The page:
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gender bias

Why I re-wrote my last post

Thanks to a really insightful comment from one of you on my Facebook page, I decided to go back and change the title and some of the content of my last post about raging boys.

I like this post, but I must admit I’m not keen on the slight ‘gender essentialism’ edge to it. Labeling this type of behavior as somehow a ‘boy’ thing isn’t really a good thing for either boys or girls. Also in my opinion it’s really not that clear cut. I have a boy who is (at least so far) the total opposite of this- very physically cautious etc. this describes our friend’s daughter far more accurately. A mom I talked to recently with a wonderful spirited ‘wild’ daughter was lamenting the fact that everyone seemed to think this kind of behavior was fine from boys and wrote it off as ‘boys will be boys’ type stuff, but saw it as almost unnatural and totally unacceptable in a girl. Since having kids I see so many examples of how much we try to stereotype them. When we see behavior that confirms our bias we note it, but when we see anything that runs counter to our bias we ignore it. Boys or girls, the same principles, solutions and dilemmas apply so why pigeon hole?

Since honesty is my bag here, I have to admit that I felt really defensive after reading Ruth’s comment at first. “But I wrote it because I have a boy, and 99% of the comments on my post about Jo’s badness were from parents of boys.” And then I thought some more, and had a back and forth with Ruth and decided that she was right. Parents of raging, wild, aggressive girls probably feel less open about it than those of boys, so I probably hear less from them. And like it or not, this kind of behavior is something that’s more tolerated in boys. Based on my own experience at the playground, I can only imagine what onlooking parental wrath I’d incur if my 4-year-old girl kicked and then dumped sand on the little boy sitting by the slide.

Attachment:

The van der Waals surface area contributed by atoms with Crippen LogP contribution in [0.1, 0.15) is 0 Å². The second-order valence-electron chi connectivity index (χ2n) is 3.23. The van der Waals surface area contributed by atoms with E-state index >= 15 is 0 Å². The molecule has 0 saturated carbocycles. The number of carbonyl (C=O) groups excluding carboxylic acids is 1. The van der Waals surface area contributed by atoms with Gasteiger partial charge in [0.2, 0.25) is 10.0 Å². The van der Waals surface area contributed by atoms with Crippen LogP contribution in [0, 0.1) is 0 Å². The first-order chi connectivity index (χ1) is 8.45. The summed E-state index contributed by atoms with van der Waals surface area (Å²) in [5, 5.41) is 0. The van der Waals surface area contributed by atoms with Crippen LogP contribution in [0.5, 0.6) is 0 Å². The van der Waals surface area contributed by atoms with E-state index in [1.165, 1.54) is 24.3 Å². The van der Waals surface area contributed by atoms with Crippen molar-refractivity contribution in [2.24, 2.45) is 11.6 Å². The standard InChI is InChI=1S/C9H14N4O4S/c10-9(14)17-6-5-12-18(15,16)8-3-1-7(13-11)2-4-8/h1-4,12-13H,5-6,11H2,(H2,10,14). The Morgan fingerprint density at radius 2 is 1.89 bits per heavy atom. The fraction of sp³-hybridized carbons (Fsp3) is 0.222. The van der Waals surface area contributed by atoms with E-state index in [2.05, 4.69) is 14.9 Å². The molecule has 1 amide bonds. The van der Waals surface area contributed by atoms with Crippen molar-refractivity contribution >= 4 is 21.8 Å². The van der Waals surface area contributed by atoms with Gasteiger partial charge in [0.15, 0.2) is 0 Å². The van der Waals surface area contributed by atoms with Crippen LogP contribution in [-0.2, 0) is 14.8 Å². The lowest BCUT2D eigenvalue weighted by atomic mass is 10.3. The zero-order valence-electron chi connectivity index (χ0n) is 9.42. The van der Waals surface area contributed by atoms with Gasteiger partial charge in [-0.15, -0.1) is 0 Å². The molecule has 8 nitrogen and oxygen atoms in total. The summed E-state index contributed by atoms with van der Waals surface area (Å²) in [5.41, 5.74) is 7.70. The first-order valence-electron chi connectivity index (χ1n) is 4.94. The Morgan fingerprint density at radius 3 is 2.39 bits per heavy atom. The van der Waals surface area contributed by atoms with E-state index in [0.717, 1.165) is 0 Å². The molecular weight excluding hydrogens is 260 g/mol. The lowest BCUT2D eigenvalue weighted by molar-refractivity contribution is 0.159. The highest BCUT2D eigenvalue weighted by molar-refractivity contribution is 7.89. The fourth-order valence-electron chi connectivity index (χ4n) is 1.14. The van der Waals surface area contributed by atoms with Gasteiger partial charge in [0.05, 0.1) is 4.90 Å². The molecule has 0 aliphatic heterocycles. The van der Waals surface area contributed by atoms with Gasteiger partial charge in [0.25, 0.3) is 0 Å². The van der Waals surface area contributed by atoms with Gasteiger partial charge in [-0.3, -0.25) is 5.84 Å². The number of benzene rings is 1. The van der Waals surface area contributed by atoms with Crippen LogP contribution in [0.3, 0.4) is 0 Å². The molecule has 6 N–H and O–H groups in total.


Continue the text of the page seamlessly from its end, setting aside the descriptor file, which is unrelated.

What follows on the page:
So I want to broaden this discussion from parents of boys to parents of kids. Are you the parent of a kid? Do they rage? Do they head-butt you and then laugh? Well then step right up. I re-wrote this for you.

Why leaning in and minding the confidence gap is a help, not a hindrance, to feminism

The thing I love most about blogging is the conversation it inspires. I have a whip-smart blogger friend who responded to my Mother’s Day post about Katty Kay and Claire Shipman’s article The Confidence Gap. She wrote,

I don’t disagree with the sentiments in this article, but in general I’m not wildly keen on this new direction feminism seems to be taking, of the Lean In ilk – i.e. the reason women don’t have equality with men is an intrinsic problem with women, e.g. that we aren’t confident enough, or that we don’t “Lean In” enough rather than external factors such as discrimination, workplace policies etc.

i.e. it’s not the system that needs fixing- it’s you.

This kind of thinking is becoming increasingly common and gives a way too easy get out clause for employers and law makers in my opinion.

She shared Jessica Valenti’s article that calls the confidence gap “a sham,” citing it as a good summary of her own criticism of Kay and Shipman’s (and Sheryl Sandberg’s Lean In) focus on addressing sexism from an internal, confidence-building perspective.

This argument has become very familiar because I’m a woman and I live in the Bay Area and I’ve read Lean In. I’ve had a version of this conversation too many times to count.

Photo by Mark Biddle
Photo by Mark Biddle